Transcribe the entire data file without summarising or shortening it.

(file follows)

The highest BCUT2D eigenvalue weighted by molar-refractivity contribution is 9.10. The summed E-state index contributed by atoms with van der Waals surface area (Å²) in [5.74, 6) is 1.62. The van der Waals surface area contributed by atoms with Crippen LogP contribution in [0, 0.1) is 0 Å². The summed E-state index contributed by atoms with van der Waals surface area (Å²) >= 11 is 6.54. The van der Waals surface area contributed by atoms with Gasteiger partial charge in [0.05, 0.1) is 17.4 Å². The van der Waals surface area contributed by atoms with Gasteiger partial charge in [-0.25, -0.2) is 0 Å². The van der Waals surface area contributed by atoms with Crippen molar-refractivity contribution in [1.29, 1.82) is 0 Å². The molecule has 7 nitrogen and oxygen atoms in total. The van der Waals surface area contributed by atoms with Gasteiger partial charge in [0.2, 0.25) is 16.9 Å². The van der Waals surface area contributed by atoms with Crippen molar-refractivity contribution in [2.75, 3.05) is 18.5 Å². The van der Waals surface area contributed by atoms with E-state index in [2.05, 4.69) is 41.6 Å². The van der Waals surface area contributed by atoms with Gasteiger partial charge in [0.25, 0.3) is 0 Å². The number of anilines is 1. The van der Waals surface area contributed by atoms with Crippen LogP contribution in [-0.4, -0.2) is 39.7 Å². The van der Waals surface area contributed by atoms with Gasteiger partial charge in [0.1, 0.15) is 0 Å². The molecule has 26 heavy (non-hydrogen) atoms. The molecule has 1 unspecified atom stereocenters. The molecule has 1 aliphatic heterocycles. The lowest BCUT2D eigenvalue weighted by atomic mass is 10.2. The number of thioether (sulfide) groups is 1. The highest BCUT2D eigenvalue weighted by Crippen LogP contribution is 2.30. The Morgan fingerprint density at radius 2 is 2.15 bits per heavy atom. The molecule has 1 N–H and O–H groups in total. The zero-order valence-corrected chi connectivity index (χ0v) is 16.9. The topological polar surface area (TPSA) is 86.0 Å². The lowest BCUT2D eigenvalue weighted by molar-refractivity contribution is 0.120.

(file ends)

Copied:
The highest BCUT2D eigenvalue weighted by molar-refractivity contribution is 9.10. The summed E-state index contributed by atoms with van der Waals surface area (Å²) in [5.74, 6) is 1.62. The van der Waals surface area contributed by atoms with Crippen LogP contribution in [0, 0.1) is 0 Å². The summed E-state index contributed by atoms with van der Waals surface area (Å²) >= 11 is 6.54. The van der Waals surface area contributed by atoms with Gasteiger partial charge in [0.05, 0.1) is 17.4 Å². The van der Waals surface area contributed by atoms with Gasteiger partial charge in [-0.25, -0.2) is 0 Å². The van der Waals surface area contributed by atoms with Crippen molar-refractivity contribution in [1.29, 1.82) is 0 Å². The molecule has 7 nitrogen and oxygen atoms in total. The van der Waals surface area contributed by atoms with Gasteiger partial charge in [0.2, 0.25) is 16.9 Å². The van der Waals surface area contributed by atoms with Crippen molar-refractivity contribution in [2.75, 3.05) is 18.5 Å². The van der Waals surface area contributed by atoms with E-state index in [2.05, 4.69) is 41.6 Å². The van der Waals surface area contributed by atoms with Gasteiger partial charge in [0.25, 0.3) is 0 Å². The number of anilines is 1. The van der Waals surface area contributed by atoms with Crippen LogP contribution in [-0.4, -0.2) is 39.7 Å². The van der Waals surface area contributed by atoms with Gasteiger partial charge in [0.1, 0.15) is 0 Å². The molecule has 26 heavy (non-hydrogen) atoms. The molecule has 1 unspecified atom stereocenters. The molecule has 1 aliphatic heterocycles. The lowest BCUT2D eigenvalue weighted by atomic mass is 10.2. The number of thioether (sulfide) groups is 1. The highest BCUT2D eigenvalue weighted by Crippen LogP contribution is 2.30. The Morgan fingerprint density at radius 2 is 2.15 bits per heavy atom. The molecule has 1 N–H and O–H groups in total. The zero-order valence-corrected chi connectivity index (χ0v) is 16.9. The topological polar surface area (TPSA) is 86.0 Å². The lowest BCUT2D eigenvalue weighted by molar-refractivity contribution is 0.120.